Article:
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Discussion Starter #1
Before I start posting, I guess I should introduce myself.

I have just started to get into G-Scale for my son. (yeah, right...) We just bought an Aristo-Craft 040 Starter set over Christmas and it is currently sitting on the back lawn. I hope to add things in the future, but my son has fun making his own buildings and things out of cardboard. I have some space for a semi-permanent layout so as soon as things get leveled it will be moved.

I am an electrical engineer, so I am not afraid of a soldering iron, but I usually plan my projects carefully (i.e., it takes me a long time to get to them...).

I really appreciate all the information here and hope to be a good neighbor.
 

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Your son has the right idea, if building your own structures pleases you then you are way ahead of the game. Why don't you get a used engine and take the top off of it so he can build his own engine? Or get some flat cars and let him build his own cars?

By the way, welcome and happy railroading.
 

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Pleased to meet you!

You've been greeted by the brat. Nothing worse can happen to you here




but my son has fun making his own buildings and things out of cardboard




The two of you are off to a great start!
 

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Discussion Starter #4
Yeah, I am thinking of getting him some of the HLW minis since his idea of railroad operations includes moving dirt from place to place! (He is 9, BTW).

We had a big cardboard box from a BBQ I had bought recently (It is BBQ weather here right now! Hee, Hee!) and he made that into a station he can crawl into himself. He even put a little schedule board inside to keep track of arrivals and departures.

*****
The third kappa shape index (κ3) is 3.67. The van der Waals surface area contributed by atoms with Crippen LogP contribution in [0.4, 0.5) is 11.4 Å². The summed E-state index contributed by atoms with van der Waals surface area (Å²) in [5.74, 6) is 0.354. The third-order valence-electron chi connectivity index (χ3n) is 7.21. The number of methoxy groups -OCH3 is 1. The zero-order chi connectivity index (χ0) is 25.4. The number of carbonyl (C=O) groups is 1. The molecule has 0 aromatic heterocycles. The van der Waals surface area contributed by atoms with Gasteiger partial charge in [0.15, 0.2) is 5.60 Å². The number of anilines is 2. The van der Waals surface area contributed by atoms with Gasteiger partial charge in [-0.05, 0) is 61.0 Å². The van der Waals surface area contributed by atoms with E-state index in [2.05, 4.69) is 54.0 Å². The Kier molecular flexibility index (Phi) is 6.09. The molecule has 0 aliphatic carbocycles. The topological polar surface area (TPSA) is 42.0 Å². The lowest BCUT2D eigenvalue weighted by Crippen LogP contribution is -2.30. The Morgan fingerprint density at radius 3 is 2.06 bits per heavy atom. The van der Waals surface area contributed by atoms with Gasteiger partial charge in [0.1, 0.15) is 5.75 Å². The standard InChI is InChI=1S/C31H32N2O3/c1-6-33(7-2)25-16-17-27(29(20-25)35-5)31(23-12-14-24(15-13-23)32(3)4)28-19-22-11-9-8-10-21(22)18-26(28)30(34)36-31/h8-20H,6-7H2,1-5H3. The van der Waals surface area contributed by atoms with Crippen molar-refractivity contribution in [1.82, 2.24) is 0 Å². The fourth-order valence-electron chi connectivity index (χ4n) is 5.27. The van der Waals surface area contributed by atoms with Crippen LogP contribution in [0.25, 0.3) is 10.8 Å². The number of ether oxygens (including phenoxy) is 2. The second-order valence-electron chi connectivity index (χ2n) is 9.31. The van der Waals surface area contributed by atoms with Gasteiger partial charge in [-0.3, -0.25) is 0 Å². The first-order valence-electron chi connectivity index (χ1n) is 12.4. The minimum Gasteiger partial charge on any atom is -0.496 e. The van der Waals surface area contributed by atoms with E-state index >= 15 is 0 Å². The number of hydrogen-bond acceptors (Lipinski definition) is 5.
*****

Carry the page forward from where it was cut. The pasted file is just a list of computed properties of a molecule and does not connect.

Thanks for the welcome!

Keith.
 

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Keith,

There are quite a few of us here on this site in the So Cal area. Pretty close group. Welcome.
 

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Discussion Starter #7
Thanks Gary,
We have certainly enjoyed the live steamers a few times - as well as the layout in Torrrance.

Keith
 

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Hi Keith,

Welcome to MLS. I'm sure glad you bought the train for your son. :) :)

I was going to ask if he had just been born and that was his first gift but I see that he's 9 years old. It's still a good gift for his father. :) That way when your son is in designing software on the computer, you can be running the train. Just to make sure it works right... :)

I can fully recommend the Hartland shorties for your train. They're great. The only reommendation would be to put the same size metal wheels on them. I generally use the large Bachmann wheels on mine. It lowers the center of gravity and makes them roll much better. I have a stable of them.

Glad to have you on board. This is a great place.
 

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Posted By KVBarkley on 01/16/2009 4:22 PM
Before I start posting, I guess I should introduce myself.

I am an electrical engineer, so I am not afraid of a soldering iron, but I usually plan my projects carefully (i.e., it takes me a long time to get to them...).







Me too...and I find the planning (and dreaming) part to be very enjoyable. Others prefer to put track down and get er goin'. That's a great thing about this hobby...so many ways to do so many things.
 

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Well, I was 9 when dad (also an EE) and I started our garden railway. In my case, it wasn't dirt, but Star Wars figures that needed transport. I'll definitely echo what others are saying relative to letting his imagination set the course for where you take the railroad.

One suggestion--look for those yard signs made from corrugated plastic. They're workable just like cardboard, and many folks have built some very intricate structures using the material. It's weatherproof, so it can stay outside in the rain (though we all know it never rains in sunny California. :) ). You can often purchase a large sheet of the stuff from a sign shop for larger projects.

Enjoy the journey.

Later,

K
 
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